[fpc-pascal] Challenging port of Borland Pascal program to FPC

John Youngquist johny at iaw.com
Mon Jan 18 07:37:20 CET 2010

Interesting response.

I routinely implement large systems on the 8051 chip in assembly language
which I can write faster than Pascal. Assembly is a minimum of 500% 
faster than
C on the 8051. I hate C anyway.

The machine is a pick & place machine designed to assemble SMT
circuit boards. It was originally controlled by a Borland Basic program 
written in
Japan without any useful comments. With 5 or 6 statements per line 
without even
a single space it looked like Japanese to me. Initially I needed to fix 
a few bugs
and add a few features so I studied the code for while - all 100K 
statements of it.
I decided rewriting it from scratch would be faster that figuring it 
out. In exactly 2 weeks
I had replicated and enhanced the original functionality with 3K lines 
of Pascal. I still
had to study the code to figure out how drive their special hardware, 
but over the years
all of it has been replaced with simpler stuff. Numerous enhancements have
swelled the code to 8K lines using less than 2 64K blocks of memory.
The before/after size ratio shows how poorly the basic was done.
As implemented in BP it works very well. The multi-tasking part handles
functions that are not time critical, operating air cylinders that don't 
know what a mSec
is. The fast motion is handled independently by Animatics Smart motors.

I have never explored the multimedia timers. I drive the LPT int to get 
my own periodic
interrupt because the multi-task code already uses the timer. As you 
know there are 3
timers in the timer chip but only one will generate an interrupt.

One problem I have yet to solve is the BP IDE when it hits a breakpoint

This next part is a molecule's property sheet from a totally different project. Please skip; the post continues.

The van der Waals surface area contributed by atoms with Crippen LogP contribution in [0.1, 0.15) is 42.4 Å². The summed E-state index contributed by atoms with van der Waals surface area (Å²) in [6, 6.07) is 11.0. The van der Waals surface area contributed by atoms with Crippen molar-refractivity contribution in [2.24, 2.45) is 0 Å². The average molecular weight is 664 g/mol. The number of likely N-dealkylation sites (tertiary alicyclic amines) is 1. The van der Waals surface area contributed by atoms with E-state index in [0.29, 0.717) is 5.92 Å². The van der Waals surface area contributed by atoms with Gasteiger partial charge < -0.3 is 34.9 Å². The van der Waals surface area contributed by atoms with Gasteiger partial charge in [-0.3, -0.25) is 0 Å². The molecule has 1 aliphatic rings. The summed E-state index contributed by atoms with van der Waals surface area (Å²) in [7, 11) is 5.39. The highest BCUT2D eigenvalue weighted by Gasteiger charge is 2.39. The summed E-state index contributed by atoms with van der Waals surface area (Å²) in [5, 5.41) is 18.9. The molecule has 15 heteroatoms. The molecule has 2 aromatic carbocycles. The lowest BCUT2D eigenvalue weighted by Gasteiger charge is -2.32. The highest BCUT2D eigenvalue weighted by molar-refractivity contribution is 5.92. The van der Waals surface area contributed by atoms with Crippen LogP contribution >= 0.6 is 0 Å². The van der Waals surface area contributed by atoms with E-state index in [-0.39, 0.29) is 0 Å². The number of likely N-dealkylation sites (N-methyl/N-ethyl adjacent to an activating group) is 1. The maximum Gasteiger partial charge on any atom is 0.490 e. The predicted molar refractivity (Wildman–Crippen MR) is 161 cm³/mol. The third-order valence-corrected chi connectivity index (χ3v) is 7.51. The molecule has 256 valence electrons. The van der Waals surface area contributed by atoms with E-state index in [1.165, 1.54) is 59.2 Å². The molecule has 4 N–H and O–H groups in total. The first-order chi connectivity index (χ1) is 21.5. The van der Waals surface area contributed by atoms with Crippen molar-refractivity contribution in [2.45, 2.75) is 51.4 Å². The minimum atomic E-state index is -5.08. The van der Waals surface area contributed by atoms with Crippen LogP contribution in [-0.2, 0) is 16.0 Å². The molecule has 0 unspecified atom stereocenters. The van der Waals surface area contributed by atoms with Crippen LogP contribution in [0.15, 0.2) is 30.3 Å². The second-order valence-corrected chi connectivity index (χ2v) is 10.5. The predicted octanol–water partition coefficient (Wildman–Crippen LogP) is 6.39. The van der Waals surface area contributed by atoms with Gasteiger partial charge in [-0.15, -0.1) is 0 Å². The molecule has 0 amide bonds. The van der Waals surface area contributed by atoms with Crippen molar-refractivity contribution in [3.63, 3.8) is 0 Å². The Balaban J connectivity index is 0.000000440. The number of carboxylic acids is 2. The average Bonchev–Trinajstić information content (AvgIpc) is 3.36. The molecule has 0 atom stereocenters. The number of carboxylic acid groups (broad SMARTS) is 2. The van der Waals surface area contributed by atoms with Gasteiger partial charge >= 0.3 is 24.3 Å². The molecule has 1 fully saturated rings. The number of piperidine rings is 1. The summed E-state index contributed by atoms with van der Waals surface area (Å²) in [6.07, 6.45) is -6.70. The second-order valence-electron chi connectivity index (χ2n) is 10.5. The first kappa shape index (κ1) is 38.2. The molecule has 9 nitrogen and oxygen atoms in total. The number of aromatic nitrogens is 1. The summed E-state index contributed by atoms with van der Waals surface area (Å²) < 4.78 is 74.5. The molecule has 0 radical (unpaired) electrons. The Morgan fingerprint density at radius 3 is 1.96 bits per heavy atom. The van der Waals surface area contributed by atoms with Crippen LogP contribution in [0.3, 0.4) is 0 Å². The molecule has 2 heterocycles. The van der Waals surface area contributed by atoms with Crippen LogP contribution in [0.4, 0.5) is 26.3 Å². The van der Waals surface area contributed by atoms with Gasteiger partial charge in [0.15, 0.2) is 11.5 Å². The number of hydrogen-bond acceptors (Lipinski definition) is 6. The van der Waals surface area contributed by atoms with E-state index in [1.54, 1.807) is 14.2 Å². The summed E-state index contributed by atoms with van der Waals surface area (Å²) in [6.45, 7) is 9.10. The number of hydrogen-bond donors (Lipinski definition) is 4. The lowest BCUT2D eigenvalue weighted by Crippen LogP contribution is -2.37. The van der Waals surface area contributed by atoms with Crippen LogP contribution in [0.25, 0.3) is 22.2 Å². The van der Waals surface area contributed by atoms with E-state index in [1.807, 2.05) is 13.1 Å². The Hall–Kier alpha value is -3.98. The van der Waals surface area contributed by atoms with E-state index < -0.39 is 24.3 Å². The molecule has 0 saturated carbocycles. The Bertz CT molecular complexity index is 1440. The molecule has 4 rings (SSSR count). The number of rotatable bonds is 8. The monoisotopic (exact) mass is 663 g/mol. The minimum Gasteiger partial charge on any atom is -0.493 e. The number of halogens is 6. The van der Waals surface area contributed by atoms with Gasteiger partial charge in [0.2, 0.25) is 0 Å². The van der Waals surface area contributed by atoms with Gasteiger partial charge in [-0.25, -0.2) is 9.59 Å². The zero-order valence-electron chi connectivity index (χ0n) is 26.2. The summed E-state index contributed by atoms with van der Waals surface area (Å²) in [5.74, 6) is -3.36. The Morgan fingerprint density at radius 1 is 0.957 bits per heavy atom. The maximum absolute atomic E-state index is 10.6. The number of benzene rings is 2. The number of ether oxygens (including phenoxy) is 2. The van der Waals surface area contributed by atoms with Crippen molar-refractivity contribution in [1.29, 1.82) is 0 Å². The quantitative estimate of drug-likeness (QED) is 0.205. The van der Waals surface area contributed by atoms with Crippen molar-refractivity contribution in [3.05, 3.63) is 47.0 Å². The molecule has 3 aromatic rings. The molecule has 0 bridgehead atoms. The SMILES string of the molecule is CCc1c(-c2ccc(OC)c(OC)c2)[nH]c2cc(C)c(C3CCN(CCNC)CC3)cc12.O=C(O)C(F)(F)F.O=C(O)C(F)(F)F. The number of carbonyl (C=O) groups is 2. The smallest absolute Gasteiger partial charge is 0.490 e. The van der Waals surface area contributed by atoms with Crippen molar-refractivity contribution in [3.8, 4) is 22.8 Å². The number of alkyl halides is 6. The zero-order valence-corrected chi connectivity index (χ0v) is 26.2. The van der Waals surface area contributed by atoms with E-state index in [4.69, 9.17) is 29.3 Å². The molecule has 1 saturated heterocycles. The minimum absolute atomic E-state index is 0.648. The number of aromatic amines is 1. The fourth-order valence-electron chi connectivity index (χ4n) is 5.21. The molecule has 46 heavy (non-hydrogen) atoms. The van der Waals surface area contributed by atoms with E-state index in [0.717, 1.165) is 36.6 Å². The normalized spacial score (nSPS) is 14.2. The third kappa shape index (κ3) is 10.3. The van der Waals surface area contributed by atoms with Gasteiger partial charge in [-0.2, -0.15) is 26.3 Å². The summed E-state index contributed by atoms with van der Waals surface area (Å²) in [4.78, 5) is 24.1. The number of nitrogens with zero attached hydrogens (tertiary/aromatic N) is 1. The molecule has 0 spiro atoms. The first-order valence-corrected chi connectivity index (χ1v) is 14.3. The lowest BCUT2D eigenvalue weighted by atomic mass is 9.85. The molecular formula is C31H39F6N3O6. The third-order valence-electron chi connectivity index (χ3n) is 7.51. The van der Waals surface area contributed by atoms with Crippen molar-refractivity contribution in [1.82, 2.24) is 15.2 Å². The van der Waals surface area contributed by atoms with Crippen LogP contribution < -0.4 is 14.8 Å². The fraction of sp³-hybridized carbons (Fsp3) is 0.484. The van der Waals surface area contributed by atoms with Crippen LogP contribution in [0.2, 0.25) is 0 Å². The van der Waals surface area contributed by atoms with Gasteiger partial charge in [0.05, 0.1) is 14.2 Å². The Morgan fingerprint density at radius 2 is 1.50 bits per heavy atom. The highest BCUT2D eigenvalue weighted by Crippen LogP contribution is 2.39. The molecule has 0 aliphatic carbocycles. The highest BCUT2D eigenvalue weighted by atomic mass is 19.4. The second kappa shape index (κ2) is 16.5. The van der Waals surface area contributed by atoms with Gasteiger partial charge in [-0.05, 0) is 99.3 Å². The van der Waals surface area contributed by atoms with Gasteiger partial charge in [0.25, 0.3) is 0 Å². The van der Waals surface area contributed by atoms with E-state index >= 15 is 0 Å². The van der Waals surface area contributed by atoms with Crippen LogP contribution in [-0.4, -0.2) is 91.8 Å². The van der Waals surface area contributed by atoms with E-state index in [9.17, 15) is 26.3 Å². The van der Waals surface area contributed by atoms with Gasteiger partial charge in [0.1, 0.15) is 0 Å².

kills my LPT interrupt.
Nothing but an IDE restart will restore it. It sure cramps your 
debugging style.

Thanks for your ideas.


Jeff Wormsley wrote:
> John Youngquist wrote:
>> I would like to port the program as is, but eventually get a PCI 48 
>> I/O line card to escape
>> the ISA bus and also talk USB as well. Getting it to run on later 
>> versions of Windows might
>> be useful. This program controls a machine on a single purpose 
>> computer. Windows is used
>> to handle files, networks, and little else. Most of the time only 
>> this program is run. A port to
>> Linux might be acceptable if that would solve some problems.
>> Are these insurmountable obstacles?
> Probably not if you're willing to spend a ton of time and money, but 
> you might be better off moving the bulk of this system off of a PC and 
> on to a dedicated micro controller board, and just using a PC to 
> handle UI and files/network and things that don't have any real time 
> requirements.  The STM-32 Cortex chips in the 144 pin package should 
> probably have enough I/O and speed to do what you want, with built in 
> ram/rom.  Coupled with FreeRTOS, you can have a quite capable system 
> for not a lot of money (you should be able to build a board to replace 
> the PC hardware for a couple of hundred dollars, depending on how 
> sophisticated the 48 port I/O board is).
> I'm surprised the current system ran properly on a Win98 DOS box, 
> considering how badly Windows messes up real time (those 10ms breaks 
> should have probably been much longer on occasion when the Windows 
> kernel was busy doing stuff with interrupts disabled).  Until I found 
> out how to use the multimedia timers, I couldn't get better than 55ms 
> response out of Windows, even from a DOS box.
> Jeff.
> _______________________________________________
> fpc-pascal maillist  -  fpc-pascal at lists.freepascal.org
> http://lists.freepascal.org/mailman/listinfo/fpc-pascal
> .

More information about the fpc-pascal mailing list